Dr. Katherine Nelson article summarized by HuffPost

A recent advance online article with Assistant Professor Katherine Nelson as senior author was summarized in the HuffPost SLEEP+WELLNESS section on April 25 under the heading

Psychologists Reveal One Of The Best Ways To Boost Your Mood:  It’s not what you may think.

Dr. Nelson’s HuffPost précis, “I think this is important because people are often encouraged to ‘treat themselves’ as a way to feel good, yet our findings suggest that the best way to feel happy is to treat someone else instead.”

The HuffPost quotes Dr. Dacher Keitner, Professor of Psychology at the Univ. of California, Berkeley, “This is a really important study.”

As of late afternoon May 4 there were 15 reader comments . . . virtually all positive (one did observe that “And yet once again, behavioral psychology demonstrates the obvious”.) . . . including

  • Buddhists have known this for 2,500 years . . . Dalai Lama (“Be kind.”)
  • Quote . . . Abraham Lincoln . . . (When I do good I feel good, when I do bad I feel bad.  I chose to do good and that is my religion.)

Nelson, S. Katherine;  Layous, Kristin;  Cole, Steven W.;  Lyubomirsky, Sonja.  (2016, April 21).  Do Unto Others or Treat Yourself?  The effects of prosocial and self-focused behavior on psychological flourishing.  Emotion.   Advance online publication    Accepted Feb 12, 2016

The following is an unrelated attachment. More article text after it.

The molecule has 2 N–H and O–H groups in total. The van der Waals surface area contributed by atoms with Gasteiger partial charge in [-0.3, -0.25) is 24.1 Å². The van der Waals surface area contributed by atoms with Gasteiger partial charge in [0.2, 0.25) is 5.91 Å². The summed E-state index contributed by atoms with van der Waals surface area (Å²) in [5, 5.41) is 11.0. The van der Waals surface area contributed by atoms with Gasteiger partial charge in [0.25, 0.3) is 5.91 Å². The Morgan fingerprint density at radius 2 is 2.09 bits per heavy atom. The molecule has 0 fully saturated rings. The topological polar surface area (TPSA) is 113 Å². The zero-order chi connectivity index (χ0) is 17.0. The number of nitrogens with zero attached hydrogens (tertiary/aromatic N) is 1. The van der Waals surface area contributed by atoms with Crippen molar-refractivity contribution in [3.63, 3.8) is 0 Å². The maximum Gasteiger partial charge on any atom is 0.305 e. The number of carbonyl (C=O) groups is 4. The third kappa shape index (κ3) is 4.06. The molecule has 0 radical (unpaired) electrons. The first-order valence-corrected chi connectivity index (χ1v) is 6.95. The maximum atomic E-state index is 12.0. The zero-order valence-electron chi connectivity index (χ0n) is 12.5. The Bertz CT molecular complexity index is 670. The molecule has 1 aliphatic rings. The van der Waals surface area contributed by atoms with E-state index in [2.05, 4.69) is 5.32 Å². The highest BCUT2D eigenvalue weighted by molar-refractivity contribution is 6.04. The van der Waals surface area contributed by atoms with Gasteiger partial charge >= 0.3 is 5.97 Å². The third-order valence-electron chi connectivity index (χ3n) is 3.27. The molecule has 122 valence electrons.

• Layous is an Assistant Professor of Psychology at California State Univ, East Bay
  • Cole is Vice President, Research & Development, HopeLab Foundation, Redwood City CA
  • Lyubomirsky is a Professor of Psychology, Univ. of California, Riverside

(Article abstract:)  When it comes to the pursuit of happiness, popular culture encourages a focus on oneself. By contrast, substantial evidence suggests that what consistently makes people happy is focusing prosocially on others. In the current study, we contrasted the mood- and well-being-boosting effects of prosocial behavior (i.e., doing acts of kindness for others or for the world) and self-oriented behavior (i.e., doing acts of kindness for oneself) in a 6-week longitudinal experiment. Across a diverse sample of participants (N = 473), we found that the 2 types of prosocial behavior led to greater increases in psychological flourishing than did self-focused and neutral behavior. In addition, we provide evidence for mechanisms explaining the relative improvements in flourishing among those prompted to do acts of kindness—namely, increases in positive emotions and decreases in negative emotions. Those assigned to engage in self-focused behavior did not report improved psychological flourishing, positive emotions, or negative emotions relative to controls. The results of this study contribute to a growing literature supporting the benefits of prosocial behavior and challenge the popular perception that focusing on oneself is an optimal strategy to boost one’s mood. People striving for happiness may be tempted to treat themselves. Our results, however, suggest that they may be more successful if they opt to treat someone else instead.

PDF Full Text is available via PsycINFO.